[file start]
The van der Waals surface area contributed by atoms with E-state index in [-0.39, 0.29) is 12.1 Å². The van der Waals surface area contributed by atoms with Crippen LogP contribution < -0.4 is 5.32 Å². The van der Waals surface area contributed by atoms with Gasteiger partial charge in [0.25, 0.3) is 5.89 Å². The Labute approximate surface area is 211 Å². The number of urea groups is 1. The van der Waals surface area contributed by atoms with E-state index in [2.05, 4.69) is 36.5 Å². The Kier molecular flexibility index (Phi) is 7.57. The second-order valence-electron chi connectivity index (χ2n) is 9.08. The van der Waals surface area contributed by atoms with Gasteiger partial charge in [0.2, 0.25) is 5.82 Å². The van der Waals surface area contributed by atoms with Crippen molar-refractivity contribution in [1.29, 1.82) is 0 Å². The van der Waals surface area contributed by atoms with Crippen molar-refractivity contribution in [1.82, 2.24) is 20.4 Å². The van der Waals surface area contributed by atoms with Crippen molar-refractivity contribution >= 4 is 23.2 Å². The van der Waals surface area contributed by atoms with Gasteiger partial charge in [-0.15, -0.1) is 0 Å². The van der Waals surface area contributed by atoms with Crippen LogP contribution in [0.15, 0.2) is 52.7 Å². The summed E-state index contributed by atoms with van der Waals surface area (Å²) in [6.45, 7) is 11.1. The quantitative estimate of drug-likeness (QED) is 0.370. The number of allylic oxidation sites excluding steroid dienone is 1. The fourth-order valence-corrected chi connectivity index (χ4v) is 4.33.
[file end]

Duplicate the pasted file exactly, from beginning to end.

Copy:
The van der Waals surface area contributed by atoms with E-state index in [-0.39, 0.29) is 12.1 Å². The van der Waals surface area contributed by atoms with Crippen LogP contribution < -0.4 is 5.32 Å². The van der Waals surface area contributed by atoms with Gasteiger partial charge in [0.25, 0.3) is 5.89 Å². The Labute approximate surface area is 211 Å². The number of urea groups is 1. The van der Waals surface area contributed by atoms with E-state index in [2.05, 4.69) is 36.5 Å². The Kier molecular flexibility index (Phi) is 7.57. The second-order valence-electron chi connectivity index (χ2n) is 9.08. The van der Waals surface area contributed by atoms with Gasteiger partial charge in [0.2, 0.25) is 5.82 Å². The van der Waals surface area contributed by atoms with Crippen molar-refractivity contribution in [1.29, 1.82) is 0 Å². The van der Waals surface area contributed by atoms with Crippen molar-refractivity contribution in [1.82, 2.24) is 20.4 Å². The van der Waals surface area contributed by atoms with Crippen molar-refractivity contribution >= 4 is 23.2 Å². The van der Waals surface area contributed by atoms with Gasteiger partial charge in [-0.15, -0.1) is 0 Å². The van der Waals surface area contributed by atoms with Crippen LogP contribution in [0.15, 0.2) is 52.7 Å². The summed E-state index contributed by atoms with van der Waals surface area (Å²) in [6.45, 7) is 11.1. The quantitative estimate of drug-likeness (QED) is 0.370. The number of allylic oxidation sites excluding steroid dienone is 1. The fourth-order valence-corrected chi connectivity index (χ4v) is 4.33.